IF EDUJOBS HASN'T EXACTLY proven to be a boon for Democrats, it offers even less for the NEA and AFT. Although school districts will now get at least $62,500 for every teacher they decide to keep on their payrolls, it's far less than the $25 billion for which the two unions initially lobbied. More importantly, they didn't manage to achieve their overarching goal: Slowing down (if not killing outright) President Obama's efforts to reform American public education -- his singular success so far while in office. Although Obama isn't exactly calling for anything truly revolutionary -- such as ending school districts -- the president's support for expanding charter schools, ending traditional teacher compensation, and overhauling how teachers are evaluated hasn't been music to the ears of teachers union presidents.
Although House Appropriations Committee Chairman David Obey managed to pass an earlier version of Edujobs that had siphoned $800 million from Obama's Race to the Top effort and other reforms, it fell apart after Obama threatened to veto the move (along with an entire funding package for continuing the War in Afghanistan). Efforts by the NEA and AFT (along with their allies in traditional public education) to force Obama to back down from school reform had little effect.
If anything, Obama has taken even bolder steps on school reform. A week after the president signed Edujobs into law, U.S. Secretary of Education Arne Duncan publicly backed a Los Angeles Times exposé that evaluated the (often abysmal) performance of Los Angeles School District teachers based on student test score data. While the boss of the AFT's L.A. local, education commentators and even otherwise hardcore school reformers (such as resident American Enterprise Institute scholar Frederick Hess) harshly criticized the Times for naming names, Duncan declared that publishing teacher evaluations would help schools "recognize" and "learn from" high-quality teachers.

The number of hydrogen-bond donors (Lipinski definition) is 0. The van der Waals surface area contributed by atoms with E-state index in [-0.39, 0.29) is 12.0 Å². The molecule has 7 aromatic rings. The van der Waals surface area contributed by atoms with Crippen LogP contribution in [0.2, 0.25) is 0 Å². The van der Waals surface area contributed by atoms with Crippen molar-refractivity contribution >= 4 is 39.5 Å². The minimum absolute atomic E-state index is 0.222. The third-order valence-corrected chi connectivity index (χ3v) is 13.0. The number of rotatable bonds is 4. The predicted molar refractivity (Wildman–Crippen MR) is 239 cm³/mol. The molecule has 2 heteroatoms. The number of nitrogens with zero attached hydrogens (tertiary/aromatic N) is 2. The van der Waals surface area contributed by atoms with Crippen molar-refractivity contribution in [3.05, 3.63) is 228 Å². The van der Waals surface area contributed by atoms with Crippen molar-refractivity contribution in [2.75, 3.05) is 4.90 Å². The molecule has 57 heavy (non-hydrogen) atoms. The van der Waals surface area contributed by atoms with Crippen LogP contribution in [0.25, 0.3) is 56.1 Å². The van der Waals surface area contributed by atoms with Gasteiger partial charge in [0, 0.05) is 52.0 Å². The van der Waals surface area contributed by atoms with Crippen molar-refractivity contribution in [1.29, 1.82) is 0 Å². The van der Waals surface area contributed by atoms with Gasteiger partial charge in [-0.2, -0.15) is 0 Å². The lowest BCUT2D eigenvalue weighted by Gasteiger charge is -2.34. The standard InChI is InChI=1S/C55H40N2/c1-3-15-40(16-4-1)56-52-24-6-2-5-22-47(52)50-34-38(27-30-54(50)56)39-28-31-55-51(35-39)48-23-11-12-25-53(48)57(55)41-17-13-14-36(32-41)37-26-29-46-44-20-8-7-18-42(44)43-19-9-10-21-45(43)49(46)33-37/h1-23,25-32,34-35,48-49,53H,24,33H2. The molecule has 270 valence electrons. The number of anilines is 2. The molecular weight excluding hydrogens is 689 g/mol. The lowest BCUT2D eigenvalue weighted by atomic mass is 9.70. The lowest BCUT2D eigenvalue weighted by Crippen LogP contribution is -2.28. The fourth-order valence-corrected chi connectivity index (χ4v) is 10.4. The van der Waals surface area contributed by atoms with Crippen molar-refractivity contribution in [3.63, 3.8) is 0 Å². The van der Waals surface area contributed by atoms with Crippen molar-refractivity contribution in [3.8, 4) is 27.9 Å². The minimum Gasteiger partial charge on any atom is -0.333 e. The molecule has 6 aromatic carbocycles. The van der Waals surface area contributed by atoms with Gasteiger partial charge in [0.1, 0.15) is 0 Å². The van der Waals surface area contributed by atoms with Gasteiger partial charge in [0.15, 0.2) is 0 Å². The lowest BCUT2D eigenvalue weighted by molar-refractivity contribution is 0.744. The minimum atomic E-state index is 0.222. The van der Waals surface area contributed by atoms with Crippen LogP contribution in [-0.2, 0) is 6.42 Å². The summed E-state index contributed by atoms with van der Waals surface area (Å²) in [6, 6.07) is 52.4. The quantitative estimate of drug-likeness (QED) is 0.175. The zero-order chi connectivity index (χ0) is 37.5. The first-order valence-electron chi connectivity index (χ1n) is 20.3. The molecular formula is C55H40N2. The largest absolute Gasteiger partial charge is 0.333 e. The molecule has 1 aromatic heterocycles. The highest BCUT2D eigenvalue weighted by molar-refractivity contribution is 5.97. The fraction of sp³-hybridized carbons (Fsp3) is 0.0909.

This shouldn't surprise the NEA or AFT. Three decades of efforts to overhaul urban school districts -- along with the ascent of the teacher quality movement, a part of the school reform movement that has long attracted socially minded Democrats -- has fostered a wing of the party whose skepticism about teachers unions is as strong as it is among conservatives. These Democrats were the driving forces of Obama's successful presidential campaign. Along with his own school reform minded tendencies, the fact that the NEA and AFT backed Hillary Clinton in the 2008 Democratic presidential nomination has essentially given the Obama a free hand in dealing with the union.
Given their longstanding alliance with Democrats at the national level -- and the lack of allies among Republicans -- the NEA and AFT have nowhere else to go. And Edujobs isn't exactly going to stave off the reckoning they will face as cash-strapped states -- facing at least $600 billion in pension deficits and unfunded liabilities -- begin restructuring the lavish retirement and compensation deals struck over the past five decades.
By the time Obama leaves office, Democrats and teachers unions may find themselves in political divorce court.